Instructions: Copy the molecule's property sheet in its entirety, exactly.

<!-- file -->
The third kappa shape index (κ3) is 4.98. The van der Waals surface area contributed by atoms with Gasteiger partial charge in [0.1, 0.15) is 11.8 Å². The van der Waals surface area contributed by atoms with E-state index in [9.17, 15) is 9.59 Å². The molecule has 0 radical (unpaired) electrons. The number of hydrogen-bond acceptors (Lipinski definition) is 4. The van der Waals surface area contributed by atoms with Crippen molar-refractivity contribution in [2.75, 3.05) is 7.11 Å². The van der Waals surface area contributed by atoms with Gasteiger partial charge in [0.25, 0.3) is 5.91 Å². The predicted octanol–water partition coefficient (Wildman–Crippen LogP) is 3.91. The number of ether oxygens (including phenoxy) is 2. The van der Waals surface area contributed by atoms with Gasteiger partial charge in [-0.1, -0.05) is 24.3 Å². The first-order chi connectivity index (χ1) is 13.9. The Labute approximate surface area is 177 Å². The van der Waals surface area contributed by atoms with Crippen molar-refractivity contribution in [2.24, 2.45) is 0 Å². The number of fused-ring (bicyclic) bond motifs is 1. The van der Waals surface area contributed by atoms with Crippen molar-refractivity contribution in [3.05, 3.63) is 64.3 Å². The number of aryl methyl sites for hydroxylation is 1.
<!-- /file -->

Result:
The third kappa shape index (κ3) is 4.98. The van der Waals surface area contributed by atoms with Gasteiger partial charge in [0.1, 0.15) is 11.8 Å². The van der Waals surface area contributed by atoms with E-state index in [9.17, 15) is 9.59 Å². The molecule has 0 radical (unpaired) electrons. The number of hydrogen-bond acceptors (Lipinski definition) is 4. The van der Waals surface area contributed by atoms with Crippen molar-refractivity contribution in [2.75, 3.05) is 7.11 Å². The van der Waals surface area contributed by atoms with Gasteiger partial charge in [0.25, 0.3) is 5.91 Å². The predicted octanol–water partition coefficient (Wildman–Crippen LogP) is 3.91. The number of ether oxygens (including phenoxy) is 2. The van der Waals surface area contributed by atoms with Gasteiger partial charge in [-0.1, -0.05) is 24.3 Å². The first-order chi connectivity index (χ1) is 13.9. The Labute approximate surface area is 177 Å². The van der Waals surface area contributed by atoms with Crippen molar-refractivity contribution in [2.24, 2.45) is 0 Å². The number of fused-ring (bicyclic) bond motifs is 1. The van der Waals surface area contributed by atoms with Crippen molar-refractivity contribution in [3.05, 3.63) is 64.3 Å². The number of aryl methyl sites for hydroxylation is 1.